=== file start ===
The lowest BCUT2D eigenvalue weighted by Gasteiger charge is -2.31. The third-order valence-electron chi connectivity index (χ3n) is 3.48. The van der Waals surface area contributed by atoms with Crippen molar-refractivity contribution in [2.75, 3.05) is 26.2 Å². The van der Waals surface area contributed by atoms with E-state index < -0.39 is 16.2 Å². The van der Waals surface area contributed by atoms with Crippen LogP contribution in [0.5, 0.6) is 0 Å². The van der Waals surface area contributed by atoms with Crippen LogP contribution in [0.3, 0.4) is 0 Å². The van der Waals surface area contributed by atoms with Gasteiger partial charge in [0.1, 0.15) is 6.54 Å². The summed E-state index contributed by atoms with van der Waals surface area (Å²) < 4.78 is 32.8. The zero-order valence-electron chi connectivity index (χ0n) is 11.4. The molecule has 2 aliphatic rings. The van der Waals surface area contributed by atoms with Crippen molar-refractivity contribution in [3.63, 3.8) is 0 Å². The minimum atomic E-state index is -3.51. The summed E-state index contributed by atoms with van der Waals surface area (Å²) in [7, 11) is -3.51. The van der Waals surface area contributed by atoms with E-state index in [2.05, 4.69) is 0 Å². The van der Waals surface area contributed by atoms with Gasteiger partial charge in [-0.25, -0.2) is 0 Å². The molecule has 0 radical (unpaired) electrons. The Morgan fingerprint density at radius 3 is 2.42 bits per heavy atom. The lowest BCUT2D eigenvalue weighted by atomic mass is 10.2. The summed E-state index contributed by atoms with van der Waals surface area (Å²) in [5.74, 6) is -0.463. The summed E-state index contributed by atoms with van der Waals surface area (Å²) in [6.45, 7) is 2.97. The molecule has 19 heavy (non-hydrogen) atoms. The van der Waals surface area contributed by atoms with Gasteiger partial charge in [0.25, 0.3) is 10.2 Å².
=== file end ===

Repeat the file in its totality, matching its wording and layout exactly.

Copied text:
The lowest BCUT2D eigenvalue weighted by Gasteiger charge is -2.31. The third-order valence-electron chi connectivity index (χ3n) is 3.48. The van der Waals surface area contributed by atoms with Crippen molar-refractivity contribution in [2.75, 3.05) is 26.2 Å². The van der Waals surface area contributed by atoms with E-state index < -0.39 is 16.2 Å². The van der Waals surface area contributed by atoms with Crippen LogP contribution in [0.5, 0.6) is 0 Å². The van der Waals surface area contributed by atoms with Crippen LogP contribution in [0.3, 0.4) is 0 Å². The van der Waals surface area contributed by atoms with Gasteiger partial charge in [0.1, 0.15) is 6.54 Å². The summed E-state index contributed by atoms with van der Waals surface area (Å²) < 4.78 is 32.8. The zero-order valence-electron chi connectivity index (χ0n) is 11.4. The molecule has 2 aliphatic rings. The van der Waals surface area contributed by atoms with Crippen molar-refractivity contribution in [3.63, 3.8) is 0 Å². The minimum atomic E-state index is -3.51. The summed E-state index contributed by atoms with van der Waals surface area (Å²) in [7, 11) is -3.51. The van der Waals surface area contributed by atoms with E-state index in [2.05, 4.69) is 0 Å². The van der Waals surface area contributed by atoms with Gasteiger partial charge in [-0.25, -0.2) is 0 Å². The molecule has 0 radical (unpaired) electrons. The Morgan fingerprint density at radius 3 is 2.42 bits per heavy atom. The lowest BCUT2D eigenvalue weighted by atomic mass is 10.2. The summed E-state index contributed by atoms with van der Waals surface area (Å²) in [5.74, 6) is -0.463. The summed E-state index contributed by atoms with van der Waals surface area (Å²) in [6.45, 7) is 2.97. The molecule has 19 heavy (non-hydrogen) atoms. The van der Waals surface area contributed by atoms with Gasteiger partial charge in [0.25, 0.3) is 10.2 Å².